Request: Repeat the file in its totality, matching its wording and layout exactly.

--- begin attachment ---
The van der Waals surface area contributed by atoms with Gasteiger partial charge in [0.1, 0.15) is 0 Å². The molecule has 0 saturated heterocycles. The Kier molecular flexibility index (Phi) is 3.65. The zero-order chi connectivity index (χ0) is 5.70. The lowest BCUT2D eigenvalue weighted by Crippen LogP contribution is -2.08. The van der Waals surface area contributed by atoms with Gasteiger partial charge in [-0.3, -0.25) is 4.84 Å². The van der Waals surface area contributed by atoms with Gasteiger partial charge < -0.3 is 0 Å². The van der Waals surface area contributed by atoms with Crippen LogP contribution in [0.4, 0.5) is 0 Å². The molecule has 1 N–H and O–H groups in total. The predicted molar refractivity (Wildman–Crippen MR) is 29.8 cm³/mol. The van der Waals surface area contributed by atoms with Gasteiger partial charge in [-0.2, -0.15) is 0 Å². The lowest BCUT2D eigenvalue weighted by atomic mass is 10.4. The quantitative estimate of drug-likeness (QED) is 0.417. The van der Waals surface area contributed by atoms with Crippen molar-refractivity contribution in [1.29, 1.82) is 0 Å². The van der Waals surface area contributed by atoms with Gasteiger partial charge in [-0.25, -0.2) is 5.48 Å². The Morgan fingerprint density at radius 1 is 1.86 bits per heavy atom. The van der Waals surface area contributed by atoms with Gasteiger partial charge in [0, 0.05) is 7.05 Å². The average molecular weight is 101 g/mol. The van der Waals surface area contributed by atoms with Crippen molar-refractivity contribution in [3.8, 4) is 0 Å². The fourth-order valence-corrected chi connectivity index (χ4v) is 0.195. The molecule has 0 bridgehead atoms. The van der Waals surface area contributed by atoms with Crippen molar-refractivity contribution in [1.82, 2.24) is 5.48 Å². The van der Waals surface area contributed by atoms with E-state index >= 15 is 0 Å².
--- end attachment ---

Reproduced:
The van der Waals surface area contributed by atoms with Gasteiger partial charge in [0.1, 0.15) is 0 Å². The molecule has 0 saturated heterocycles. The Kier molecular flexibility index (Phi) is 3.65. The zero-order chi connectivity index (χ0) is 5.70. The lowest BCUT2D eigenvalue weighted by Crippen LogP contribution is -2.08. The van der Waals surface area contributed by atoms with Gasteiger partial charge in [-0.3, -0.25) is 4.84 Å². The van der Waals surface area contributed by atoms with Gasteiger partial charge < -0.3 is 0 Å². The van der Waals surface area contributed by atoms with Crippen LogP contribution in [0.4, 0.5) is 0 Å². The molecule has 1 N–H and O–H groups in total. The predicted molar refractivity (Wildman–Crippen MR) is 29.8 cm³/mol. The van der Waals surface area contributed by atoms with Gasteiger partial charge in [-0.2, -0.15) is 0 Å². The lowest BCUT2D eigenvalue weighted by atomic mass is 10.4. The quantitative estimate of drug-likeness (QED) is 0.417. The van der Waals surface area contributed by atoms with Crippen molar-refractivity contribution in [1.29, 1.82) is 0 Å². The van der Waals surface area contributed by atoms with Gasteiger partial charge in [-0.25, -0.2) is 5.48 Å². The Morgan fingerprint density at radius 1 is 1.86 bits per heavy atom. The van der Waals surface area contributed by atoms with Gasteiger partial charge in [0, 0.05) is 7.05 Å². The average molecular weight is 101 g/mol. The van der Waals surface area contributed by atoms with Crippen molar-refractivity contribution in [3.8, 4) is 0 Å². The fourth-order valence-corrected chi connectivity index (χ4v) is 0.195. The molecule has 0 bridgehead atoms. The van der Waals surface area contributed by atoms with Crippen molar-refractivity contribution in [1.82, 2.24) is 5.48 Å². The van der Waals surface area contributed by atoms with E-state index >= 15 is 0 Å².